Perhaps The Hare's Ear nymph often called by its initials GRHE is a very old pattern and has certainly been around for over two centuries. it is attributed to the Victorian tyer James Ogden. Traditionally, to give it it's bug like appearance, the pattern used fur from a hare's ear, mingling the longer guard hairs with the lighter colored under fur and dubbing for a body. Rabbit fur is easier to obtain and now more widely used. The mayfly nymph can be imitated quite well with a large gold ribbed Hare's ear. It can be fished either weighted or un-weighted. If greased, it floats and provides an excellent imitation of large, hatching mayflies and caddis fly pupae. The most common method of fishing this popular fly is on a dead drift. The nymph is cast upstream and allowed to drift with the current. This is a most effective short-range technique and takes are usually seen as a splash at the surface. The Gold Ribbed Hare's Ear has proven it's effectiveness in lakes. The hare’s ear nymph will attract fish even when there is no hatch on. The Hare's ear is a nymph that imitates almost any natural nymph. I would suggest you try it in runs and riffles, or fish it in still waters.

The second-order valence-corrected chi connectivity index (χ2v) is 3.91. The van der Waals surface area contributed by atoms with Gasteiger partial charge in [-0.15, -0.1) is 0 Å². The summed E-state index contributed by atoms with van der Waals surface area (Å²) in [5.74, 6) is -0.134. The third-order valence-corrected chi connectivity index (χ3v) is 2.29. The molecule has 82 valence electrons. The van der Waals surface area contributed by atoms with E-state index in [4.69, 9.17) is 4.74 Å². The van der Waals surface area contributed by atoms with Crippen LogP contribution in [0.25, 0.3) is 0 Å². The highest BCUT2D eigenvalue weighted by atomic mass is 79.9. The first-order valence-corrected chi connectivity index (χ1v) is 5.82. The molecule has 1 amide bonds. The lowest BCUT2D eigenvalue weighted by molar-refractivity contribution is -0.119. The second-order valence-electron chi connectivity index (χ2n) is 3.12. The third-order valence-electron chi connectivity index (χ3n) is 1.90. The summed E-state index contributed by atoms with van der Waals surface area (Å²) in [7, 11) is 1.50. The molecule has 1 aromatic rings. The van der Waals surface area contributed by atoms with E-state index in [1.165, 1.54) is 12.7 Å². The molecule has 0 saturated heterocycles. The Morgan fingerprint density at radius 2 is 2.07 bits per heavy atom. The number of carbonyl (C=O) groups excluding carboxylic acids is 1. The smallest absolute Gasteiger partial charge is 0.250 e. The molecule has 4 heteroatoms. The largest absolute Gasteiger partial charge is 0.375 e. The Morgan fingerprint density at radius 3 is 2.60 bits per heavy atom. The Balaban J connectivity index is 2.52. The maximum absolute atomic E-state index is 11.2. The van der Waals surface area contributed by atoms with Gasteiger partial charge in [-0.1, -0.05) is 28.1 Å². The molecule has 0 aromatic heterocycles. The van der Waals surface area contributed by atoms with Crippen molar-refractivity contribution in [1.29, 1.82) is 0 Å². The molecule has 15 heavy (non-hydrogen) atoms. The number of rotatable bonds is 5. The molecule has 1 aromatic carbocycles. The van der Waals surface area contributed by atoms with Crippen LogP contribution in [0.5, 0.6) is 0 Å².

Stripping this nymph back toward you on a lake or pond can get trout on the rod. It is a must for every fly box. The Bead Headed varieties are brilliant. We find stripping these hits fish regularly. The gold bead head attracts the trout with the Hare's Ear as the main "bait". A deadly fly for the fly fisherman.
Tactics With Gold Ribbed Hares Ears (GRHE)
The texture and colour lend of the GRHE (gold ribbed hare's ear) allow them to be fished in two different ways, either imitating the hatching insect near the surface of fished low down in the water imitating a bug, scud or shrimp. Near the surface the texture could be viewed by a fish as a pupa in the process of hatching, breaking its exoskeleton and the residual nymphal skin being discarded. Using lightweight GRHE on long tapered leaders with a floating liine in the surface is ideal for lakes and reservoirs. On rivers use heavier GRHE or beadhead GRHE flies upstream and dead drift lower in the water where it can be taken as a shrimp, scud or other bottom dwelling feast for trout!